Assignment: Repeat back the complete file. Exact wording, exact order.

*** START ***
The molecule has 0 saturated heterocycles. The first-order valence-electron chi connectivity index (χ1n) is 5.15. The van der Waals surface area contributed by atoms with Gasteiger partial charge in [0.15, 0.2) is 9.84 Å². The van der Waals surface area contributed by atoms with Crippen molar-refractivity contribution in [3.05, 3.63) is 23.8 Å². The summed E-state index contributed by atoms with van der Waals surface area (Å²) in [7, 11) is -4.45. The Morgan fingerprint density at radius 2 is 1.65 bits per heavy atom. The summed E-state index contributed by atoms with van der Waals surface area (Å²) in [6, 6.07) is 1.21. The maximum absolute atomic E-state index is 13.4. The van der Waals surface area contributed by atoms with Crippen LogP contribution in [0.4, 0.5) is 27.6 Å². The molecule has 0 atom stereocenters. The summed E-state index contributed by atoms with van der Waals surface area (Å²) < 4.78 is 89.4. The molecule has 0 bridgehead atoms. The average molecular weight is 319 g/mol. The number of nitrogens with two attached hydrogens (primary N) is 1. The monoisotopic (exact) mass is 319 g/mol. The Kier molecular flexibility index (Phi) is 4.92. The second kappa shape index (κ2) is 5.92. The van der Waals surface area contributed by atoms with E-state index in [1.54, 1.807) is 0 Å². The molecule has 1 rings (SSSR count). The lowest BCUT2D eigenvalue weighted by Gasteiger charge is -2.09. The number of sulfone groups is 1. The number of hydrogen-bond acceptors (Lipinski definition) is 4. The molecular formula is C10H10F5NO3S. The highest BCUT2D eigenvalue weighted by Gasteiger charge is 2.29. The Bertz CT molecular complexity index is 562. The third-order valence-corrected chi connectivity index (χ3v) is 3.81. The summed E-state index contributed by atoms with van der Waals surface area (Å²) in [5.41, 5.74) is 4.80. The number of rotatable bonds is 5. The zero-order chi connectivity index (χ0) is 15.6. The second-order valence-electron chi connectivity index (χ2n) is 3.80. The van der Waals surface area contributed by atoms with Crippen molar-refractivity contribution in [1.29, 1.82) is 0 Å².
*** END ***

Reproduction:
The molecule has 0 saturated heterocycles. The first-order valence-electron chi connectivity index (χ1n) is 5.15. The van der Waals surface area contributed by atoms with Gasteiger partial charge in [0.15, 0.2) is 9.84 Å². The van der Waals surface area contributed by atoms with Crippen molar-refractivity contribution in [3.05, 3.63) is 23.8 Å². The summed E-state index contributed by atoms with van der Waals surface area (Å²) in [7, 11) is -4.45. The Morgan fingerprint density at radius 2 is 1.65 bits per heavy atom. The summed E-state index contributed by atoms with van der Waals surface area (Å²) in [6, 6.07) is 1.21. The maximum absolute atomic E-state index is 13.4. The van der Waals surface area contributed by atoms with Crippen LogP contribution in [0.4, 0.5) is 27.6 Å². The molecule has 0 atom stereocenters. The summed E-state index contributed by atoms with van der Waals surface area (Å²) < 4.78 is 89.4. The molecule has 0 bridgehead atoms. The average molecular weight is 319 g/mol. The number of nitrogens with two attached hydrogens (primary N) is 1. The monoisotopic (exact) mass is 319 g/mol. The Kier molecular flexibility index (Phi) is 4.92. The second kappa shape index (κ2) is 5.92. The van der Waals surface area contributed by atoms with E-state index in [1.54, 1.807) is 0 Å². The molecule has 1 rings (SSSR count). The lowest BCUT2D eigenvalue weighted by Gasteiger charge is -2.09. The number of sulfone groups is 1. The number of hydrogen-bond acceptors (Lipinski definition) is 4. The molecular formula is C10H10F5NO3S. The highest BCUT2D eigenvalue weighted by Gasteiger charge is 2.29. The Bertz CT molecular complexity index is 562. The third-order valence-corrected chi connectivity index (χ3v) is 3.81. The summed E-state index contributed by atoms with van der Waals surface area (Å²) in [5.41, 5.74) is 4.80. The number of rotatable bonds is 5. The zero-order chi connectivity index (χ0) is 15.6. The second-order valence-electron chi connectivity index (χ2n) is 3.80. The van der Waals surface area contributed by atoms with Crippen molar-refractivity contribution in [1.29, 1.82) is 0 Å².